Twitter is starting to test tweets –
Instagram And Facebook Stories-
The new feature is reminiscent of Instagram and Facebook “stories” and Snapchat’s snaps, which let users post short-lived photos and messages. Such features are increasingly popular with social-media users looking for smaller groups and and more private chats. But Twitter often serves a different function than Instagram or Facebook, operating not only as a basis for conversation but as a platform for politicians and other public figures. Disappearing tweets could make it harder to hold such people accountable, monitor their posts and fact-check them. Social media services often test new features in smaller markets before bringing them to the U.S. and elsewhere — if they do so at all. Twitter said it may bring fleets to other countries depending on how the Brazil test goes. In its blog post Wednesday, Twitter said it will be looking into how the new feature “changes the way you interact and if it allows you to share what you’re thinking more comfortably.”
Fleets aren’t non-public, to be clear; they’re just a little less accessible. You could visit someone’s public Twitter profile and tap to view their Fleets even if you don’t follow them. But their Fleet won’t circulate Twitter’s network, show up in Search or Moments, and it can’t be embedded on an external website.
Twitter is one of the last major social platforms to test out a Stories format. First popularized by Snapchat, you can now find a version of Stories across Instagram, Facebook, WhatsApp, YouTube, and others. Spotify also recently announced a test of a Stories-like feature and even Microsoft’s Skype gave it a go at one time, as did Match and Bumble.
In Twitter’s case, Fleets are meant to address one of the primary reasons why users don’t tweet: they feel uncomfortable with Twitter’s public nature. On this front, Twitter said at CES in January it would soon test new controls for determining the audience for your Tweets — like public, followers only, and so on. But those tests haven’t yet begun, we understand.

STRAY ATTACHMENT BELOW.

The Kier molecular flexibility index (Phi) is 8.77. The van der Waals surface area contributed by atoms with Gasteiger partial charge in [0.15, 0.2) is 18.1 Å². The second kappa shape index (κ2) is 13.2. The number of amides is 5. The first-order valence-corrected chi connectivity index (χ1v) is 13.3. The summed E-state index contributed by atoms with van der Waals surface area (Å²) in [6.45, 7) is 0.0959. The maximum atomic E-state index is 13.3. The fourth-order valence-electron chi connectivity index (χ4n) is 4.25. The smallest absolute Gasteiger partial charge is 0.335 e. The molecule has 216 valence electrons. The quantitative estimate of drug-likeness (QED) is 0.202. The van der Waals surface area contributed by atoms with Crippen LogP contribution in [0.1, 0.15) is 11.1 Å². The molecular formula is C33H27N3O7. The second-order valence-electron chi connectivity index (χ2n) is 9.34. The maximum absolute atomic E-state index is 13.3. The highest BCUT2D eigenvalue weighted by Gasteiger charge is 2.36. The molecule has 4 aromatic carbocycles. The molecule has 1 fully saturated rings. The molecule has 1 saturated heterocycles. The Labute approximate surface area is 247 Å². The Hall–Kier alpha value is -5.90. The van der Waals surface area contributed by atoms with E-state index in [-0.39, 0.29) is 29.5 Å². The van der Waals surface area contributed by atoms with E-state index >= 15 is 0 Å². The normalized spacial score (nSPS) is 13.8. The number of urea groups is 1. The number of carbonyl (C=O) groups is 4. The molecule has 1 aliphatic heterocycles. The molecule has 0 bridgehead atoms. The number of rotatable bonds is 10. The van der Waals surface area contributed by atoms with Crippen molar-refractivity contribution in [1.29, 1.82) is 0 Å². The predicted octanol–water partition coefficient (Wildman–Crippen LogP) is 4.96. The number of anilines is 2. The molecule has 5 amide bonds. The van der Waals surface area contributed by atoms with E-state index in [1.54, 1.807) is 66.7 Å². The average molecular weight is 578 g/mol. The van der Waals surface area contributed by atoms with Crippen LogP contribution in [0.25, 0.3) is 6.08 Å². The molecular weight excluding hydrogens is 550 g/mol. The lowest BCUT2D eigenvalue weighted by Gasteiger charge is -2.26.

Fleets, meanwhile, represent a simpler and more familiar solution.
In Brazil, testers will see rounded profile icons right at the top of their Timeline on Twitter’s mobile app. This will be immediately recognizable as a Stories feature. The first icon is actually a little thought bubble displaying your own profile photo. Users will simply click on the button to compose their Fleet.
The composer interface is more bare-bones than what you’d find on rival social networking sites. Twitter says that’s to reflect its product’s text-centric nature. However, users are able to add photos, GIFs and videos to a Fleet, even if fancy editing tools are not available.
Though Fleets don’t move through Twitter’s network the way that Tweets can, viewers can interact with them, in a way. If the poster allows DMs (direct messages), you can reply to the Fleet privately. You’ll also be able to react to a Fleet with an emoji, similar to how Stories work on other social apps.
Twitter to push for changes at the social network-
Twitter’s test arrives shortly after activist investor Elliott Management Corp. took a stake in Twitter to push for changes at the social network. The investment firm believes Twitter isn’t living up to its potential and its CEO Jack Dorsey — who the firm wants replaced — is distracted by his side projects and by his other CEO job at Square. Twitter is also seen as having lagged behind on innovations. While other social networks have adopted popular features like Stories, Twitter has remained focused only on its core product.
The company says it will use the Brazil test to better understand if Fleets help users become more comfortable sharing on Twitter, a perennial problem for the post-in-public social network. (Last year, Twitter even invented a new metric — mDAUs, or Monetizable Daily Active Users — in order to make its user numbers look more attractive to Wall Street investors, who have been disappointed with Twitter’s slow user growth.)